Are you anticipating a nice tax refund this year? Maybe you have plans for a new TV or a special vacation. But imagine someone beats you to your refund by filing a fraudulent tax return, putting your plans on hold. Instead, you’ll have an identity theft mess to clean up. And it can take nearly a year—278 days on average in the United States—to resolve tax fraud and receive your rightful refund. 
Tax scams and identity fraud by the numbers
The good news: At least in the U.S., tax return fraud declined nearly 65 percent between 2015 and 2017, as the IRS developed new systems for spotting identity theft in tax returns.
The bad news: Tax-related identity theft and fraud remain disturbingly common in the U.S., United Kingdom, and Canada. In 2017, the IRS confirmed identity theft on 597,000 filed returns. Taxpayers in the UK lost £16.2 billion to tax fraud the same year. Losses attributed to a common Canadian tax scam increased more than 1,500 percent between 2014 and 2017.
How tax return fraud happens
Tax-related identity theft can leave taxpayers bewildered and frustrated, but the mechanics of it are fairly simple. First, identity thieves obtain sensitive information about you including your name, address, and personal tax identification number. They can either buy the information from criminal sources or trick you into giving it to them through phishing or phone scams. Then they use it to file a tax return using a false address or post office box and wait for the refund check to roll in.
Warning signs of tax return fraud
There are several warning signs that indicate you may be a victim of tax return fraud:
- The IRS, CRA, or HM Revenue & Customs rejects your attempt to file your tax return.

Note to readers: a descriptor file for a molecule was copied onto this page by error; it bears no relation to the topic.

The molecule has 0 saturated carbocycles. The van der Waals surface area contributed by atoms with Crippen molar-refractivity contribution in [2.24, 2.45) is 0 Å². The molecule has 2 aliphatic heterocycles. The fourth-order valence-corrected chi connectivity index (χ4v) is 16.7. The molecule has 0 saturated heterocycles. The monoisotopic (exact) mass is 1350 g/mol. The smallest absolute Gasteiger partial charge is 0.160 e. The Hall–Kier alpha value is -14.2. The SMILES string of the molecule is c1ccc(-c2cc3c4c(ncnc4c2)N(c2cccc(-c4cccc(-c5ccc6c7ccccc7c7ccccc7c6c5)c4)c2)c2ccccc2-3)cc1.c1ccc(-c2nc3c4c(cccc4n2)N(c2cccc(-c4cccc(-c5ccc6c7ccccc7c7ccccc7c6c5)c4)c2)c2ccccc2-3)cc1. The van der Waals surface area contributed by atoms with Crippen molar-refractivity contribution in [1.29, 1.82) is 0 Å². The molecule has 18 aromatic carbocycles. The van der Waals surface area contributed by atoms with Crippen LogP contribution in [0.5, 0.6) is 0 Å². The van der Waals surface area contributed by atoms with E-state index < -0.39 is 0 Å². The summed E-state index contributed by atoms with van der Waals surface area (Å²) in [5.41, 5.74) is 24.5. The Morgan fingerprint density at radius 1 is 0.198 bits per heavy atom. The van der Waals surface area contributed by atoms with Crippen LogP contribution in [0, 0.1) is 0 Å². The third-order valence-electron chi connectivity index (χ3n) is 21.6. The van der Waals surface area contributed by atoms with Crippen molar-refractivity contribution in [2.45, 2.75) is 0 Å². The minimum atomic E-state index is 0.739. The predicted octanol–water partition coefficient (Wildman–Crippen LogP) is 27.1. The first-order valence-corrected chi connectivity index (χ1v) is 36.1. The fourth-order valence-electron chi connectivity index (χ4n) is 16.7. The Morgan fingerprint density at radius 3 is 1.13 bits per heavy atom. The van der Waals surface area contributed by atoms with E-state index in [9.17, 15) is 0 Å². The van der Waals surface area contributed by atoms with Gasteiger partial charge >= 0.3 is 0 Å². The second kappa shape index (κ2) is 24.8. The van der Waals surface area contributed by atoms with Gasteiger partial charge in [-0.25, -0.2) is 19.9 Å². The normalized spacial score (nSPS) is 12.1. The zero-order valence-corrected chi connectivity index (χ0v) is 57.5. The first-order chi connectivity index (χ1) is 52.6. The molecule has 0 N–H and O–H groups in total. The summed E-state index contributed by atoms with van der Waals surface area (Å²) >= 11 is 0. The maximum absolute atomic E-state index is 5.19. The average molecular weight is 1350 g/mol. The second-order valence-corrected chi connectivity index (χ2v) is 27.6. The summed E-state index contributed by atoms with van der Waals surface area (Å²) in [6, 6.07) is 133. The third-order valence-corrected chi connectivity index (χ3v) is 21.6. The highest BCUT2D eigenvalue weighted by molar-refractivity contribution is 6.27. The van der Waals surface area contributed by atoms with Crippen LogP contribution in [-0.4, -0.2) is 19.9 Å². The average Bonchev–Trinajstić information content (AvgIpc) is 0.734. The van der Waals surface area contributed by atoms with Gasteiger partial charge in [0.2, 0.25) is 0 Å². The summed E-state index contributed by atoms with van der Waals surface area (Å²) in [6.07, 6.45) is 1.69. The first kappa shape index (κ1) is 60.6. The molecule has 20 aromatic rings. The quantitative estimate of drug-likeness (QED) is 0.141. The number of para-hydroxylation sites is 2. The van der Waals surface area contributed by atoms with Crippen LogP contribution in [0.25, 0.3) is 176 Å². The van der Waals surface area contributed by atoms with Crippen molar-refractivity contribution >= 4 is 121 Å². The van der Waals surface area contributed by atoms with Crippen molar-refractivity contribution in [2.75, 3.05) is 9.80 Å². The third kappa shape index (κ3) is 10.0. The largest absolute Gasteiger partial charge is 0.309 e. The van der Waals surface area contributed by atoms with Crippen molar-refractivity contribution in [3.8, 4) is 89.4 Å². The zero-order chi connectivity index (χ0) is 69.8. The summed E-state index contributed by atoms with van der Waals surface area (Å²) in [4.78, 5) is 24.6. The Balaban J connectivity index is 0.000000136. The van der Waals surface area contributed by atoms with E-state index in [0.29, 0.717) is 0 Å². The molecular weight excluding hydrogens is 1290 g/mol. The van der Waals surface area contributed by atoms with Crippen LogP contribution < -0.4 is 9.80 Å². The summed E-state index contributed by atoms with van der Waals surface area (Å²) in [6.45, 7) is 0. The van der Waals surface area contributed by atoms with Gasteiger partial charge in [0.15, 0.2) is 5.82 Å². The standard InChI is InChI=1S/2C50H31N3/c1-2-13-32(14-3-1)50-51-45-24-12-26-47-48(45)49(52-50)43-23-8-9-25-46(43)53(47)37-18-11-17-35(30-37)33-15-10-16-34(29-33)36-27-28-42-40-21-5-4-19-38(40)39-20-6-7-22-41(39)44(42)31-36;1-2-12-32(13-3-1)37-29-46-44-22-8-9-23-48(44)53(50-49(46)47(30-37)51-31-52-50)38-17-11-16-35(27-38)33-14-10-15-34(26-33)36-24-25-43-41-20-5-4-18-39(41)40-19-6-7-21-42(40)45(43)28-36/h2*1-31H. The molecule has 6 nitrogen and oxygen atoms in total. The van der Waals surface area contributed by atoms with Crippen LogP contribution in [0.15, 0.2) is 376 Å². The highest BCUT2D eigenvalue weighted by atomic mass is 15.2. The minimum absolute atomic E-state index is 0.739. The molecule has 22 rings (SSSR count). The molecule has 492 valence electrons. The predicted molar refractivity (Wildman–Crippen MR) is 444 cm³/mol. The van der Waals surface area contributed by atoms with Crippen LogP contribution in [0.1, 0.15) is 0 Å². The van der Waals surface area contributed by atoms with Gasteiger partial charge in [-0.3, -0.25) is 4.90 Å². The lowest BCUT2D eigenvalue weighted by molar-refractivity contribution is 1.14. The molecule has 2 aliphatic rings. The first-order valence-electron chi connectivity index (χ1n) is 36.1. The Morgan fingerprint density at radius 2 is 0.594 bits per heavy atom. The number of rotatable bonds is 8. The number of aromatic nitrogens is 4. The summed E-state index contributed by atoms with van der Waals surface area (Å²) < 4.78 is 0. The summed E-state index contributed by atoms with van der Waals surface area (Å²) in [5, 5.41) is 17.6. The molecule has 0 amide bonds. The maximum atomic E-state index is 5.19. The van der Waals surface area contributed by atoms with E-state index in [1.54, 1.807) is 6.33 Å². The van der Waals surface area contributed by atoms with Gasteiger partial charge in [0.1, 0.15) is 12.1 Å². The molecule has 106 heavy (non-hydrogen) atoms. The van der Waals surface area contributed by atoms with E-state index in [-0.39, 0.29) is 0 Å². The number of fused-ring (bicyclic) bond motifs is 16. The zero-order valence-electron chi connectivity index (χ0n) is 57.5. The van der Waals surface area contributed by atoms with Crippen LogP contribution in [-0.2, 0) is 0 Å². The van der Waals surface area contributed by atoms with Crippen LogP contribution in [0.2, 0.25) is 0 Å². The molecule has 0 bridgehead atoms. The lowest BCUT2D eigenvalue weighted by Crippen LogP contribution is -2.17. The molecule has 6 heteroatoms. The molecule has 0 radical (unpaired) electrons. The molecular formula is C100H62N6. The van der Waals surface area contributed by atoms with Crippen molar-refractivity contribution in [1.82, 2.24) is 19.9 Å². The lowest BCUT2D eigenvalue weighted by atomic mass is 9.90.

- The taxing authority requests verification of your identity, indicating something may be amiss.
- Income is reported by two or more employers, most likely because someone else has used your tax identification number to gain employment. Your return could be flagged for failing to pay sufficient taxes on wages or to report all wages. 
- An unexpected direct deposit “tax refund” hits your account, followed by a phone call or email from an imposter posing as an IRS agent, who demands your bank account information or repayment; it’s a scam.
File early to protect yourself
Preempt identity thieves trying to cash in on your good name by filing your tax return as early as possible. When they try to file after you, it will be their fraudulent return that is rejected instead of yours. This is the single best way to reduce your chance of becoming a victim of tax identity fraud.
Resolve tax-related identity theft
If you discover you have become a victim, follow these steps:
- Contact your taxing authority and fill out identity theft paperwork.
- File your correct return using the instructions they provide you.
- Contact the credit bureaus and place a fraud alert on your account.
- Respond promptly to all correspondence from your taxing authority.
- Keep excellent records of all of your correspondence and filings.
- Add a credit monitoring and identity protection service to identify any further identity theft or fraud in other areas of your life.
Content provided by CyberScout.
 “What the IRS Isn’t Telling You About Identity Theft,” USA Today, January 2016.
 “Despite Major Progress, Identity Theft Still on IRS ‘Dirty Dozen’ Tax Scams List,” IRS news release, March 7, 2018.
 Internal Revenue Service
 “Annual Fraud Indicator 2017,” Crowe Clark Whitehill, University of Portsmouth, and Experian, 2017.
 “ ‘Big Game Changer’: CRA Phone Scam Revs Up as Fraudsters Start Calling Cellphones,” CBC News, Sept. 1, 2016.
 “5 Scams That Took the Most Money Out of Canadian Pockets Last Year,” CPA Canada, Au. 14, 2018.
 “Taxpayer Guide to Identity Theft,” IRS, 2017.
 “5 Signs of an IRS Tax Scam,” U.S. News & World Report, March 22, 2018.